Unless you are old like Ryan, you might not remember a time when DC didn’t release alternate reality stories under the Elseworlds banner. But such was the case in 1989 when Batman: Gotham By Gaslight was originally published.
The Elseworlds brand didn’t officially begin until 1991 with the release of Batman: Holy Terror, but Gaslight is credited as the first Elseworlds story and subsequent printings have included the logo.
Being my second favorite character ever (do I need to tell you the first?) I’ve read a lot of Batman over the years. But I’ve only known Gaslight by reputation. With the release of a DC Animated movie based on the graphic novel by Brian Agustyn and Mike Mignola, it seemed like a good time to remedy that.
Straight From The Source
The overall concept of the book places Batman/Bruce Wayne and his regular supporting cast in the time period of the late 1800’s. Bruce is just becoming Batman as the story unfolds, and just in time too as Jack The Ripper has made his way to Gotham, continuing his well known modus operandi.
Outside of the Ripper angle, it’s a pretty straightforward Batman story, just transplanted about 100 years into the past (from publication time anyway). Bruce’s affluent parents were murdered. He grows up and travels around Europe training, eventually returning to Gotham to become Batman. Alfred is his butler. James Gordon is the police inspector. It all seems very familiar.
And I think that might lead to some of its being disappointing to me. Coupled with the fact that Batman actually doesn’t appear all that much. It could almost be called Bruce Wayne: Gotham By Gaslight. The writing is good and Mignola’s pre-Hellboy artwork is solid, but overall it never reaches epic levels, seeming to survive in popularity today mostly because of the Victorian concept.
There are better Batman and Elseworlds stories out there, but also many worse. It is worth your time, but keep expectations in check.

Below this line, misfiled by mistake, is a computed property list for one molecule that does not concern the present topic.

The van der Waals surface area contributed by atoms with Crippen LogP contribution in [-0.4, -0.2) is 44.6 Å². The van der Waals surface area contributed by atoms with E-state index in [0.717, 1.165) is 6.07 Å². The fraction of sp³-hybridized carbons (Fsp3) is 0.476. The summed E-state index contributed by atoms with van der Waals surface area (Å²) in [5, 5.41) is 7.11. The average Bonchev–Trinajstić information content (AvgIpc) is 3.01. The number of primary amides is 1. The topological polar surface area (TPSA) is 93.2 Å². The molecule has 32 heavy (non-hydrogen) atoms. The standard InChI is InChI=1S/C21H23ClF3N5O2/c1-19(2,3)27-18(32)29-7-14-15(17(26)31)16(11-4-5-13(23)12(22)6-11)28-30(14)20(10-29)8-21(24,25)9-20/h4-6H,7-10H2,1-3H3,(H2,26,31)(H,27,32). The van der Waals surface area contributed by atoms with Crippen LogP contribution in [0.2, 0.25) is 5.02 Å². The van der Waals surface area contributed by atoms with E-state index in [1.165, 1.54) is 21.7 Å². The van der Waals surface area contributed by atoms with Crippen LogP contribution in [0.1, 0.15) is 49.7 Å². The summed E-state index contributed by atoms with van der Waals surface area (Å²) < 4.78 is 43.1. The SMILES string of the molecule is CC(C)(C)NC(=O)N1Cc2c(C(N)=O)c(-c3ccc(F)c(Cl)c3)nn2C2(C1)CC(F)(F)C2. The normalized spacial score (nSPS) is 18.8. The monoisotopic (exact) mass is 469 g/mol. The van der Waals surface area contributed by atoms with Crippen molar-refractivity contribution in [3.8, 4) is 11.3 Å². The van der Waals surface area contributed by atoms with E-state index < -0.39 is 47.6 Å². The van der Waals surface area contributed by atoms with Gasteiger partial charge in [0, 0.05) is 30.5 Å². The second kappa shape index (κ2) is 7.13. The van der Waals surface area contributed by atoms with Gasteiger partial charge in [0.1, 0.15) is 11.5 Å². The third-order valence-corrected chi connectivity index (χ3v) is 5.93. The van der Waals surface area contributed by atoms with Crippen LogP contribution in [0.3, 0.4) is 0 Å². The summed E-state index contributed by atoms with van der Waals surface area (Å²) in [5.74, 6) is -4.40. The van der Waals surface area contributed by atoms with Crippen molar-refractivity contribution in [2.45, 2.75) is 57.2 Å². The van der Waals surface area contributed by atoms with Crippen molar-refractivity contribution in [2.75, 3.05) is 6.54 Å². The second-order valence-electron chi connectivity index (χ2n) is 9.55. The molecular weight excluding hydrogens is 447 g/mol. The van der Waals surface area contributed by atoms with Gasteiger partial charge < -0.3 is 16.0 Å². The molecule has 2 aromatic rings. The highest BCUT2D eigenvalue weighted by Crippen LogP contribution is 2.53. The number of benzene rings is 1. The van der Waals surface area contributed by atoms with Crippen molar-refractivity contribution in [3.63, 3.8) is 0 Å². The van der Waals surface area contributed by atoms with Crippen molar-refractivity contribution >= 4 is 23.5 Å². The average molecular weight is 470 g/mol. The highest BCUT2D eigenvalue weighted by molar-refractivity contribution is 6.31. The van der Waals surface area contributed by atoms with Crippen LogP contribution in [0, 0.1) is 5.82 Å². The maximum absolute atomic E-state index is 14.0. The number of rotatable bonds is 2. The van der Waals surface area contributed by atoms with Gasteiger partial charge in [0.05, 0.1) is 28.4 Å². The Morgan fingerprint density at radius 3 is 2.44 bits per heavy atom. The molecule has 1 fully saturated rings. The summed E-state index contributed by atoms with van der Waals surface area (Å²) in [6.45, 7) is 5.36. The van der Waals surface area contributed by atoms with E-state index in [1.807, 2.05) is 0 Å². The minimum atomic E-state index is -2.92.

7.5 quasi-Joker origin stories out of 10
Let Me Show You How It’s Done Killing Joke
DC has been developing a good number of comic adaptations of their critically acclaimed works lately. Classics such as Batman: Year One, Batman: The Dark Knight Returns and Batman: The Killing Joke.
While all adaptations take liberties with the source material, The Killing Joke ran into a peculiar problem. The Year One trade features the first four full post Crisis issues from the main Batman title and clocks in at over 80 pages. The Dark Knight Returns is quite lengthy in total at close to 200 pages (and hence the animated version was two parts). But The Killing Joke, like Gotham By Gaslight was a prestige one shot, totally only 48 pages. Which is not enough to create a script to encompass over an hour of animated story.
The approach that the folks behind The Killing Joke decided to take, was to add on a brand new prologue that mostly featured Batgirl and had almost nothing to do with The Killing Joke itself. Not to mention the controversy caused by this:
It really felt like two different movies, which when combined soured a lot of people on the adaptation overall. Which is unfortunate, as the second half is a very faithful version of the Alan Moore, Brian Bolland classic.
Perhaps learning from that (though work had likely already begun on Gaslight prior to the release of Killing Joke) the team here took a different approach. In this case, the animated feature uses the source material more as a reference tool. The setting is the same and it follows many of the same beats as the comic, but much of the story is new. There are many characters who have huge roles here that never appeared at all in the original story such as Catwoman and three would be Robin’s. A group of hooligans with the names Dick, Jason and Tim. (No sign of Damian here.)
Augustyn’s original story was more of a cerebral mystery/thriller that was low on action and once Batman finally does catch up to the Ripper, it is no contest. In the animated version, there are several huge extended fight sequences between the Ripper and Batman. The Ripper has clearly had some form of combat training and gives Bats a run for his money each time before making his get away.
Perhaps the biggest difference is the ending. Outside of it being another giant action scene, the Ripper’s identity is revealed as being different from the book. In a bubble, it does make some sense, but may rub some people the wrong way.
Overall though, I really liked the changes. They made it more of a big budget action film than a low key thriller, but it still has that at its heart. For my money, it is better than the source material and one of the better DC Animated films.
8.5 R-rated Batman films are all the rage out of 10.
(Note that R rating. There is not a lot to see in that realm here, but some violence and coarse language might make this a no-no for the younger Batman fans.)